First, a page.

Quantcast
Home / Cities / Filling sandbags, mayor urges Phoenix to prepare for second big storm

Filling sandbags, mayor urges Phoenix to prepare for second big storm

 With Vice Mayor Jim Waring helping, Phoenix Mayor Greg Stanton demonstrates how to fill a sandbag Monday. (Cronkite News Photo by Brittany Ducksworth)

Phoenix Mayor Greg Stanton demonstrates how to fill a sandbag on Monday, Sept. 15. (Cronkite News Photo by Brittany Ducksworth)

As mayor of a desert city, Greg Stanton’s job description wouldn’t seem to include filling sandbags in anticipation of flooding.

But he did just that Monday to send a message: After moisture from a hurricane walloped the Phoenix area last week, another storm could cause flooding later this week.

“It’s to give messages to this community about how we can best be prepared for this upcoming rain and possible flooding,” Stanton said.

Joined by Vice Mayor Jim Waring, Councilwoman Kate Gallego and other officials, Stanton visited a fire station on the city’s south side – one of a number of places where residents can load up on sand and bags at no cost.

With Waring and Gallego helping, Stanton demonstrated the most effective way to use the bags, filling them only halfway with sand so they can be placed strategically around a home.

After last week’s record rainfall, with more than 3 inches recorded at Phoenix Sky Harbor International Airport, the city is monitoring weather reports as Hurricane Odile moves north in the Pacific Ocean off Mexico.

“I’m not naïve; when significant flooding happens here there’s going to homes that get flooded,” Stanton said.

Stanton’s other tips included cleaning out roof drains and dry wells and repairing landscaping to create a different paths for water.

The mayor declared a state of emergency after last week’s storm and said it will remain in place as long as it’s needed.

“It will allow our city management to respond as quickly as possible without concern of procurement issues, because that’s what the people need and expect,” he said.

Gallego encouraged residents to visit the city’s three Recovery Information Centers, set up to connect those who suffered damage with resources and information.

“The more we know about how many people were impacted the more effectively we can advocate for federal resources,” she said.

Home Depot provided the sandbags available at Phoenix Fire Station 57, which Stanton visited.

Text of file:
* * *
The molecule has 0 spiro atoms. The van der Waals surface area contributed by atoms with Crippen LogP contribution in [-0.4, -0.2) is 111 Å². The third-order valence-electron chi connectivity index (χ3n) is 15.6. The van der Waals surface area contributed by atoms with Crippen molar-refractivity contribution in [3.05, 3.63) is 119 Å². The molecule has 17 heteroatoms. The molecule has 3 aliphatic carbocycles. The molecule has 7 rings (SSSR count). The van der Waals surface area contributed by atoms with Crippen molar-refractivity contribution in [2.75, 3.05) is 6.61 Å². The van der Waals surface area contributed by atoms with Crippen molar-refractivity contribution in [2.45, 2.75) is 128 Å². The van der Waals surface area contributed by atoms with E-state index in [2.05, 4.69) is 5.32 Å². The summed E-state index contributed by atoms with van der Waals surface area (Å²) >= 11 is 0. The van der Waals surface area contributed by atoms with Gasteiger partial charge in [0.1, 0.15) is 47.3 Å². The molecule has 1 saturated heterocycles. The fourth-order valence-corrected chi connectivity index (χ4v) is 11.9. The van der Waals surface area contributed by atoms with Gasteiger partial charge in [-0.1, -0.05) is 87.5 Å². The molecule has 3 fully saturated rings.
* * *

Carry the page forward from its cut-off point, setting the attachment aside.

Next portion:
Frank Mass, an area resident, loaded the back of his pickup with sandbags. He said water from last week’s storm flooded his patio and that he isn’t taking chances with the next storm.

“I’m going to put them around, put them in place, give me a break,” he said.

Abdullah Alkhaledy said flooding in his neighborhood got too close to his home for his comfort, so he visited the station to be prepare for another round.

“I don’t have the kind damage of the water get into the house, but we got leaking from some area in the roof because I believe it is heavy rain,” he said.

Stanton said that officials are working together so the city is as prepared as it can be, adding that last week’s storm gives him confidence it will be.

“As mayor, I was very proud of the response of government entities, the private entities, and most importantly I was very proud of the people of this community,” he said.

Storm preparation tips:

• Clean out roof drains to keep water from accumulating.

• Clean out dry wells so there is a safe place for water to collect.

• Repair landscaping to ensure water will run away from structures.

• Back up all the data on computer or servers in case they get wet.

• If possible, consider installing generators in case of a power failure.

• Create an emergency contact list.

Leave a Reply

Your email address will not be published. Required fields are marked *

*

 

x

Check Also

cash-money-620

AZ voters to decide whether lawmakers get first raise since 1998

In November, voters will decide whether to increase lawmakers’ salaries to $35,000 a year from $24,000, based on a recommendation from the Commission on Salaries for Elective State Officers. It would be the first raise for state lawmakers since voters approved one in 1998.

/* code for tag simpli.fi */